Nimmi first started volunteering for Guide Dogs in 2015 and has since raised six guide dog puppies. She was born and grew up in Bangalore, India, but has lived in Glasgow, Scotland since 1995 with her husband Stuart, a pilot, and their two teenage children. The family also have a pet black Labrador called Ike and a cat, an Egyptian Mau, called Ramon.
The puppies come to live with us when they are about eight weeks old and can stay until they are ready for the next stage in their lives, usually around 11-16 months old. All the puppies we’ve raised have their quirks and are all very different individuals. We’ve fallen in love with every puppy who has come through our home.
Our current puppy Glen is a yellow labradoodle and he’s very cute! He’s all legs and is quite tall. He’s a lovely, calm, good natured boy and he loves cuddles. It’s very easy to completely fall in love with him – and we have!
People often ask me two questions: How can we go through toilet training? And how can you even think about giving them back? I’m sure every Guide Dogs puppy raiser across the UK will back me up that both of these things can be difficult. It takes a certain someone to be a puppy raiser, but we do it because we love what we do, and we love the dogs. You also only need to speak to someone who has a guide dog to understand how important they are and the difference they make. To have a fully trained guide dog you need people to volunteer to raise the puppies – that’s enough motivation for me.
I couldn’t do it without the support and help of my family – all of them are as doggy daft as me! Puppy raising is part of our family life, we are all on board and consistent with their training. My daughter is at university now, but she’s also registered as a volunteer and when she comes home she can help out with taking Glen for walks.
All of my friends are so supportive as well, even the ones who weren’t dog lovers at first have ended up falling in love with the pups. I’m very involved with my local church, and they’ve welcomed all of my puppies. We take the puppies everywhere with us - to concerts or shopping, which is great for their socialisation.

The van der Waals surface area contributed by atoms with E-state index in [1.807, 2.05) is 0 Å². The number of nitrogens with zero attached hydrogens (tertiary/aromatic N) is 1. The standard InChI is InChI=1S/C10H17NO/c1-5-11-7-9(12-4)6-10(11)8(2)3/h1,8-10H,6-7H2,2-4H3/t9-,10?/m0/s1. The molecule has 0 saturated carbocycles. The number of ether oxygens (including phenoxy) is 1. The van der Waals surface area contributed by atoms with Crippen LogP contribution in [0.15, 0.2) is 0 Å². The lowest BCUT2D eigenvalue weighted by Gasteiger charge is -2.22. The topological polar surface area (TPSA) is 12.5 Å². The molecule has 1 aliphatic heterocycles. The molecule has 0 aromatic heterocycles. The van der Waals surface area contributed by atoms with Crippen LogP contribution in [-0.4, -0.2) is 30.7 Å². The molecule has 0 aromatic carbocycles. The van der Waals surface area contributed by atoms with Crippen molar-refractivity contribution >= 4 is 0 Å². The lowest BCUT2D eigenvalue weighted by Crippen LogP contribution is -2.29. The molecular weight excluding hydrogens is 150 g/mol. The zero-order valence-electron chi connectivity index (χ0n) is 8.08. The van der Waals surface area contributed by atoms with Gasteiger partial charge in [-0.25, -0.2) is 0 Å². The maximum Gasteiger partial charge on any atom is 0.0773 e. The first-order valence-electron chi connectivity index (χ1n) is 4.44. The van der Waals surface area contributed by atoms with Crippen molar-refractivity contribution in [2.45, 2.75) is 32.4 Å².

It’s been really difficult during the pandemic and I do worry about the impact it will have on the puppies’ confidence. When we’re out walking and I see someone I know I always try to stop and chat (from a safe distance) so Glen knows not to be afraid of other people. My Guide Dogs Puppy Development Advisor has organised virtual puppy classes for us, and they’ve evolved so that we can now meet as a smaller group of puppy raisers who have puppies of a similar age. There are five of us with puppies who are about 4-5 months old and we now meet virtually each week.
I’ve met so many wonderful people through the charity. The Breeding Dog Holder of one of my puppies, Luna, organised a meet up at her house for all the puppy raisers of her litter. It was lovely for her to see how the puppies are all getting on and it was wonderful to meet other puppy raisers.
Now that my children are a bit older, I can be completely involved with Guide Dogs and my other interests – gardening, cooking and baking – which keeps me busy. Through puppy raising and fundraising for Guide Dogs I’ve met lots people who have benefited from the charity and who can now live their lives with confidence – it makes what I do even more meaningful. Volunteering gives me a sense of achievement and a feeling that I’m giving back to society. That’s a warm and happy feeling, and my life is much richer because of this charity.
In India, people with a vision impairment mainly have to rely on their families for support as there isn’t anything definitive in place so they can often live very limited or lonely lives. I’ve met so many people in the UK living full, happy, confident lives. I hope that people all over the world can one day experience the wonderful work, support and resources like Guide Dogs provides here in the UK.